Anna Karapetyan - Trilateral US-EU-Armenia Meeting | Talks With Azerbaijan | Relations With Russia in Free Fall | Pashinyan Suppressing Artsakh Leadership | Ep 323 - Apr 7, 2024 [EP323]

Posted on Tuesday, Apr 9, 2024 | Category: Armenia, Politics | Series: wir



  • Trilateral US-EU-Armenia Meeting
  • Talks with Azerbaijan
    • Tavush: What has Pashinyan Promised
  • Relations with Russia in Freefall
  • Pashinyan Suppressing Artsakh Leadership

Episode 323 | Recorded: April 8, 2024

Show Notes

Trilateral US-EU-Armenia Meeting

Onn April 5 between the US, the EU and Armenia held a Trilateral meeting. Pashinyan met with Anthony Blinken and Ursula von der Leyen on Friday and agreements were signed for a combined $350 million aid package aimed at the “ resilience of the Armenian economy”.

This meeting was very loudly denounced by both Azerbaijan’s Aliyev, as well as the Russian MFA, despite assurances on the part of the participants that the talks were not aimed, or against Azerbaijan or Russia, Both Blinken and von der Leyen called Aliyev and emphasized that no Armenian security issues were being discussed. But these assurances did not correspond to their perceptions, and after the meeting Aliyev escalated tensions along the Armenian-Azerbaijani border with shootings along the border.


  • What was the purpose of this meeting, and what does “Armenia’s resilience” mean?
  • There are different reads on the aid package. Some analysts think that because the west is using the Turkish-Azeri language of “corridor” in pressuring Armenia to agree to opening Syunik to Azerbaijan, that this aid amounts to an institutionalized bribe to the Armenian government to consent. What do you think of this perspective?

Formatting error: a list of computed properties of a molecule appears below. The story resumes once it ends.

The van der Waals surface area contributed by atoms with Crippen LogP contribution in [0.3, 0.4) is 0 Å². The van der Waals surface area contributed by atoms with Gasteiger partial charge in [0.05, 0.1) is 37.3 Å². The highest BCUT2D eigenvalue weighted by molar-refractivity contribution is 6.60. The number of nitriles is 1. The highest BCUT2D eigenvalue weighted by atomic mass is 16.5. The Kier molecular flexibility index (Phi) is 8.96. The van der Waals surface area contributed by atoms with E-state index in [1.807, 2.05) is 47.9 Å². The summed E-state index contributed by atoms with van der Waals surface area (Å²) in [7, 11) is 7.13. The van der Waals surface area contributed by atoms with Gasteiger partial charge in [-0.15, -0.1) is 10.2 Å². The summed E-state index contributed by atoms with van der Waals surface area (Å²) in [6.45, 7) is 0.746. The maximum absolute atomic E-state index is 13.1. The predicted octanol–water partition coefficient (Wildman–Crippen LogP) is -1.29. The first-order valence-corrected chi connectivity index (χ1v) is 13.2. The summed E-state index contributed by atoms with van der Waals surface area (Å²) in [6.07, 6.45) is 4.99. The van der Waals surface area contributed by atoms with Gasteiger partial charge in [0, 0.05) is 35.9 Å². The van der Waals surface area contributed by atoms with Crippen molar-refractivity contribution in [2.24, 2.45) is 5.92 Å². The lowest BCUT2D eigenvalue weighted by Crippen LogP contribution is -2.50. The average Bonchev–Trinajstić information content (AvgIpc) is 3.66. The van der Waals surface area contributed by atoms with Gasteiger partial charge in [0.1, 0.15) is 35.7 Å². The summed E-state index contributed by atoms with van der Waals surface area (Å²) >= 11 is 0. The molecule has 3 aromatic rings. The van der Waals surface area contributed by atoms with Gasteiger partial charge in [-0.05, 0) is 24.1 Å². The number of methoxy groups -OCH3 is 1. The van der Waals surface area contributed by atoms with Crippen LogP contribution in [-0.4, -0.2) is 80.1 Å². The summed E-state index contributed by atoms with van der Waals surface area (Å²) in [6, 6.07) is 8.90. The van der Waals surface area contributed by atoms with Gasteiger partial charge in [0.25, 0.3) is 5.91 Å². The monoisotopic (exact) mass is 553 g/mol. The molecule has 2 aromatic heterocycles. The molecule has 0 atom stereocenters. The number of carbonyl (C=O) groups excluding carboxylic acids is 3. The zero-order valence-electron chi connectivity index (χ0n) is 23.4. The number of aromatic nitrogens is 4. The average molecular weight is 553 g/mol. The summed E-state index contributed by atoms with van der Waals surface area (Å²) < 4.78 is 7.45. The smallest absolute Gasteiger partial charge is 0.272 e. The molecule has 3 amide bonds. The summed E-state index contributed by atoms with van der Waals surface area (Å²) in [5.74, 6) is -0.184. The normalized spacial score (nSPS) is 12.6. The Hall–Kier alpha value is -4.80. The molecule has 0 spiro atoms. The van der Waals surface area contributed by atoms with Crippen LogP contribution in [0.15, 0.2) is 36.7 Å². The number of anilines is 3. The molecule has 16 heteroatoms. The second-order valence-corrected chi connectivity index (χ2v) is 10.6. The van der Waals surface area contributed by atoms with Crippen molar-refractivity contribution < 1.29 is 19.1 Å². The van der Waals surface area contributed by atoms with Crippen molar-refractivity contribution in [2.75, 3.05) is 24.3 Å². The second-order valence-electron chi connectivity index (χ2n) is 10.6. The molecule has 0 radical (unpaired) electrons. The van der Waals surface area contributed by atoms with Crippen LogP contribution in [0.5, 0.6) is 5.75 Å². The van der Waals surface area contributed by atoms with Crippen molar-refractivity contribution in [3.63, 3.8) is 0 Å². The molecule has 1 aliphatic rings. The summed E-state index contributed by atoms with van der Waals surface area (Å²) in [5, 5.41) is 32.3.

• Why is Aliyev so pissed off about this meeting, what outcomes is he expecting from it that could be negative for Azerbaijan?
  • Why is Russia so upset at this meeting, as to warn Armenia about the aid package?
    • They hinted that Armenia is following the example of Ukraine, and that the west is deceiving Armenia with aid packages that were “irresponsible and destructive”.

Talks with Azerbaijan

Meanwhile the talks with Azerbaijan continue to be stalled. Mirzoyan stated over the weekend that there are two major sticking points between Armenia and Azerbaijan:

  1. Azerbaijan does not recognize Armenia’s sovereignty per the 1991 Alma-Ata declarations.
  2. Azerbaijan is not interested in border delimitation, based on those borders.


  • What has the Pashinyan regime achieved in 3.5 years of so-called “negotiations” with Azerbaijan?

Now Tavush: More Secret Pashinyan Promises

Somewhere along the line after the 44-day war, the so-called “negotiations” became about Armenian territory, rather than about Artsakh. Even though the November 9, 2020 agreement said that all sides must stay on the line of contact as per November 9, Pashinyan had promised to give up a lot more than he admitted to the people of Armenia. Karvajar, Berdzor, all of Artsakh, a section of the Goris-Kapan road, and now it’s apparent that he may have also promised sections of Tavush.


  • On what basis is Pashinyan saying that the four villages in Armenia are Azerbaijani territory, especially when the Azerbaijani side has not agreed on a basis for border discussions?

Relations with Russia in Free Fall